Researchers at the University of California have found that psychedelic substances interact with our cells in a novel way. The team hypothesised that this novel pathway could contribute to the onset of schizophrenia. Proponents of psychedelic therapy have taken this as a step closer to these drugs becoming the norm when treating mental health conditions. However, as always the path to drug discovery is not always black and white.
A study published by Vargas et al. (2023) in Science recently reported that a substance found in psychedelic drugs, Psilocybin, promoted the growth of brain cells by moving inside of them. There, psilocybin interacts with internal 5-HT2A receptors. This is strikingly different to how traditional neurotransmitters, like serotonin, interact with our cells. Serotonin cannot move inside cells and instead interacts with receptors on the cell surface. This discovery placed a new importance on a mechanism that had previously been under-researched.
Why these internal receptors are there is not known. The authors propose numerous theories, including that internal receptors might simply be “back-ups” ready to replace those on the cell surface. However, the hypothesis that’s attracted the most attention is that these internal receptors could interact with naturally occurring psychedelics, which, like psilocybin, can move inside cells. One such substance, DMT, exists in our brains at concentrations just as high as serotonin. Therefore it is not outlandish to assume that it plays just as much of a role in regulating our thoughts and emotions.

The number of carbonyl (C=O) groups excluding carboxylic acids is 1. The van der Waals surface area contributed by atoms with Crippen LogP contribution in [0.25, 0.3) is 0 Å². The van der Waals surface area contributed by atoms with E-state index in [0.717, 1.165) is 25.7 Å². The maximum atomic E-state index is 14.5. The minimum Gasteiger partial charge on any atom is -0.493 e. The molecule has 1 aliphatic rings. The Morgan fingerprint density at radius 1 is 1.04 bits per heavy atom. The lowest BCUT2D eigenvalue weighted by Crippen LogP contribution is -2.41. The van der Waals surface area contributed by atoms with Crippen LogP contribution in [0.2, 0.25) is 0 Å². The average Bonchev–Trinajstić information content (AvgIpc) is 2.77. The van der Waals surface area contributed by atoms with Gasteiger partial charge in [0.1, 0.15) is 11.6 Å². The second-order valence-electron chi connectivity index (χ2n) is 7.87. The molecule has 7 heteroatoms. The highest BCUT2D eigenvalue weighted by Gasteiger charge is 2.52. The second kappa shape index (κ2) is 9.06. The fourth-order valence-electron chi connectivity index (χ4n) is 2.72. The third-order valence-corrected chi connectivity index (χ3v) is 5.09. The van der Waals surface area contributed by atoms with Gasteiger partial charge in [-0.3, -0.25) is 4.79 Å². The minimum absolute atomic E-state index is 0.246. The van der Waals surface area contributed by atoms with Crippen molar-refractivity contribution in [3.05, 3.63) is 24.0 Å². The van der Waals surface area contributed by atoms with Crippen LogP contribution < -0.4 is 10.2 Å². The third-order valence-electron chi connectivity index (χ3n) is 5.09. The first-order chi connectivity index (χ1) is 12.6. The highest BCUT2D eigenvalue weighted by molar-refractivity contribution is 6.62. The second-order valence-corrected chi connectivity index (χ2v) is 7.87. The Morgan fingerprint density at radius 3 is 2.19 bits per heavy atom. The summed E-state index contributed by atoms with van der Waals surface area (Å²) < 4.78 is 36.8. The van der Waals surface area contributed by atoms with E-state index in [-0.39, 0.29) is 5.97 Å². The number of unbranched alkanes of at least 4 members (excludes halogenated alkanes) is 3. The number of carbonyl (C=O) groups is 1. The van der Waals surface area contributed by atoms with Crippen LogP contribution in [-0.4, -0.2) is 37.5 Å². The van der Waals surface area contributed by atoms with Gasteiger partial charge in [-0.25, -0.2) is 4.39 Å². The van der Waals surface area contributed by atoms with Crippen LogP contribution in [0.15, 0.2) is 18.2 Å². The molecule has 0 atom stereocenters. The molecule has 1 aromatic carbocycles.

DMT has been associated with the onset of schizophrenia and Vargas et al. suggest that their mechanism could explain this link. Discovering the mechanism behind a disease is one of the first steps in understanding how we can treat it, so this finding is important in more effectively treating a condition as complex and misunderstood as schizophrenia.
Furthermore, some have argued that this paper is a promising find for those who push the use of psychedelic therapy. Depression and other disorders are associated with a reduction in neuron size or growth, and therefore psychedelics that promote neuron growth could be prescribed to treat these conditions. Around 30% of patients with depression do not get relief from traditional antidepressants, such as SSRIs, which interact with serotonin. Therefore it’s imperative the researchers begin to investigate alternative treatments.
However, it’s important to note that Vargas et al never state their support for using psychedelics in medicine. The paper doesn’t even use psychedelics, but a substance found within them; it just identifies a mechanism and isn’t definitive of its applications in medicine. Some work has indicated that patients exposed to psilocybin experience an alleviation of depression symptoms. However, this work focused predominantly on American university students and therefore massively underrepresents marginalised groups. These results might not reflect how effective treatment could be when rolled out to the whole population.
This paper is an example of how reporting on scientific breakthroughs can sometimes jump to conclusions, potentially misleading or scaring people about the future of medical treatment. The study by Vargas et al represents an area of science that is very much in its infancy. We are only just beginning to truly unlock the mechanisms within our brains. But someday, very far into the future, these foundational studies might be translated into revolutionary medical treatments.